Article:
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QUOTE:

DOMESTIC ECONOMIC INTERESTS, NOT COMPLAINTS BY FOREIGN GOVERNMENTS, ALMOST ALWAYS DRIVE CHANGES IN IP LAWS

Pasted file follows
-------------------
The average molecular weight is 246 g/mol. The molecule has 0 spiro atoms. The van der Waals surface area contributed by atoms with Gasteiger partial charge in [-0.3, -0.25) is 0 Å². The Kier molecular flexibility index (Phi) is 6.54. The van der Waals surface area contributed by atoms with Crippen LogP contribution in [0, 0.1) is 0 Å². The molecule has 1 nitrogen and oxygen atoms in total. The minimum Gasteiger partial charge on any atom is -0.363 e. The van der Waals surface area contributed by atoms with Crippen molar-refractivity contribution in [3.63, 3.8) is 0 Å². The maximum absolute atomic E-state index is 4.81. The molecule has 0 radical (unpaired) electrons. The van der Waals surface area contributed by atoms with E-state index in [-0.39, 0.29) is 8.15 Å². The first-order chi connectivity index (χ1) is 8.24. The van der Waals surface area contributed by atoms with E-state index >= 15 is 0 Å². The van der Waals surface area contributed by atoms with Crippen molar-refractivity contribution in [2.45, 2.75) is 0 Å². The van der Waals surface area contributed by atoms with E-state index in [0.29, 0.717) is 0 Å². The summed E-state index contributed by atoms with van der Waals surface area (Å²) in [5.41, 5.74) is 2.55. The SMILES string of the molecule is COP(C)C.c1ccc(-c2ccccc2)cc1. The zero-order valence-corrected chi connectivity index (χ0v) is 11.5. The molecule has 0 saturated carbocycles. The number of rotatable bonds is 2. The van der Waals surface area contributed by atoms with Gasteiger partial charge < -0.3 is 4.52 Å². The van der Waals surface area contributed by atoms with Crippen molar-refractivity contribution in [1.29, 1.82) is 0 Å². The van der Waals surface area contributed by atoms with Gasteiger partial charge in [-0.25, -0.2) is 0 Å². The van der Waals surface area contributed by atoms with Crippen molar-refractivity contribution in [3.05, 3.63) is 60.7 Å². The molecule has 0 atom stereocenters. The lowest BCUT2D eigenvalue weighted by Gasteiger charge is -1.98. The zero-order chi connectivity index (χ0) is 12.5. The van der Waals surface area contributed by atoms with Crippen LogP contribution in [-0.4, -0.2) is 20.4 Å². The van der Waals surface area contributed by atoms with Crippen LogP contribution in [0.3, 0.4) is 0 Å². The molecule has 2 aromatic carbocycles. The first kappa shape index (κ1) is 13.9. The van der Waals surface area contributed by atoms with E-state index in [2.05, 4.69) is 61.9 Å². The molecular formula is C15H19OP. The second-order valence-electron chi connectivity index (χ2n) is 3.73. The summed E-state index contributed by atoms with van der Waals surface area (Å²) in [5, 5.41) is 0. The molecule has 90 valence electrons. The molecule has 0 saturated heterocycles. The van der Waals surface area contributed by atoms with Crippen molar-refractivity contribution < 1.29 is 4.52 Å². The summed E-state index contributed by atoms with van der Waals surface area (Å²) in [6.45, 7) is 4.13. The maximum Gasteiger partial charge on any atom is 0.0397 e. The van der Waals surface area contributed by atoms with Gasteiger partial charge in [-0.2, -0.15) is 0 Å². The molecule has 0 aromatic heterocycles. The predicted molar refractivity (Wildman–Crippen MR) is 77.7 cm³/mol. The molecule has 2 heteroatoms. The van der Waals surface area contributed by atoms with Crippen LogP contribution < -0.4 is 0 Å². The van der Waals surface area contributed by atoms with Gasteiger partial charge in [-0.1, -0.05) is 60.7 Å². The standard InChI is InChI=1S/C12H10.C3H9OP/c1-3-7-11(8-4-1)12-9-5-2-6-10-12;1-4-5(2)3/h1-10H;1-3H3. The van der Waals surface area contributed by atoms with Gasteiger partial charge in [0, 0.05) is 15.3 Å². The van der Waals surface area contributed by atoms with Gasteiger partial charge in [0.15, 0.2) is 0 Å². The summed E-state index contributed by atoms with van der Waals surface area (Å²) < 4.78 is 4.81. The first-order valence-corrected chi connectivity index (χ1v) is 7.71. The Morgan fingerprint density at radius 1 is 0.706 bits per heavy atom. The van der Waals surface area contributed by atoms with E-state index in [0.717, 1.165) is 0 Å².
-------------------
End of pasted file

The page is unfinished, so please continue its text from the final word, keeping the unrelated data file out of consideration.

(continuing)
and received government help in repelling com- has never provided much protection for drug petitors that copied their innovations. By the innovations. Prior to the 1990s, Brazil did not time of World War I, the U.S. economy was even allow patents on medications. With little solidly industrial, and its IP laws reflected this. domestic industry in pharmaceuticals in BraThe focus remained on protection of domestic zil, there was no benefit to IPR protection. The companies from other domestic companies, Brazilian government did not care that foreign but globalization eventually changed this, too. companies wanted patent protection. Today, After World War II, the U.S. adopted significant Brazil is reportedly the eighth largest pharmaenhancements to its patent laws, reflecting the ceutical market in terms of revenue. Despite need to further protect domestic companies the huge market size and international treaty obligations, drug innovations get little protecfrom other domestic companies. Eventually, U.S. industry suffered severely tion in Brazil. This simply reflects the small from foreign competition, especially from Jap- size of Brazil’s pharmaceutical manufacturing anese electronics and auto manufacturers. The industry. Turning back to China, one can readily see U.S. government stepped in to help. At the time, many Americans believed that the Japanese how it falls neatly into these historical models. were mere copyists, and that their Asian cul- Like the U.S., the Chinese economy transture promoted copying. The U.S. government, formed from agrarian to industrial. In parallel led by President Ronald Reagan, reacted to the with its breakneck pace of industrialization, demands of domestic companies by enacting Chinese IP laws have developed quickly—maysignificant enhancements to the patent laws. be quicker than anywhere else. Like elsewhere, These enhancements gave U.S. companies new the Chinese government has enhanced IPR protection because domestic companies have weapons to fend off the foreign competitors. The Reagan-era IP laws helped many demanded it. At best, foreign companies are U.S. companies, most notably Texas Instru- secondary beneficiaries. Thus, Chinese techments. These companies used the U.S. courts nology companies like Huawei want protection and Super 301 actions before the Internation- from copying by domestic rivals such as ZTE; al Trade Commission to secure huge mone- they do not worry much about copying by Aptary transfers and injunctions against foreign ple. This also disproves the view that China has a culture of copying that will not change. The competitors. Over time, Japanese manufacturers felt the culture of copying in the U.S. came to an end, pressure of competition, especially domestic as it did in Japan and elsewhere in Asia. Domestic economic interests, not comcompetition, and matured into incredible innovators who also demanded domestic IPR plaints by foreign governments, almost always protection from their government. In more drive changes in IP laws. Perhaps the Trump recent years, Japanese companies have suffered Administration will succeed where prior addomestic market-share losses at the hands of ministrations have failed. This may mostly companies from South Korea, Taiwan, and reflect the maturation of Chinese industry, China. The Japanese government has reacted and may also arise from President Trump’s by studying and adopting some Reagan-era IP asymmetric approach to deal making. Time will tell. end law reforms. Other historical examples abound. Consider India and its protection of pharmaceutical innovation. The Indian pharmaceutical manufacturing industry dates to the 1970s. At that time, for young Indian drug companies, generic drugs were their easiest path to market. Copying allowed the Indian companies to grow strong. By 2018, India supplied almost half of all generic drugs in the U.S. In time, though, competition and market-size limits led the Indian pharma companies to move up the value chain to development of proprietary drugs. Inparallel with industry maturation from generic (i.e., copied) drugs to proprietary drugs, the Indian patent laws have been strengthened to protect the domestic pharma industry. Contrast India’s story with Brazil’s. Brazil

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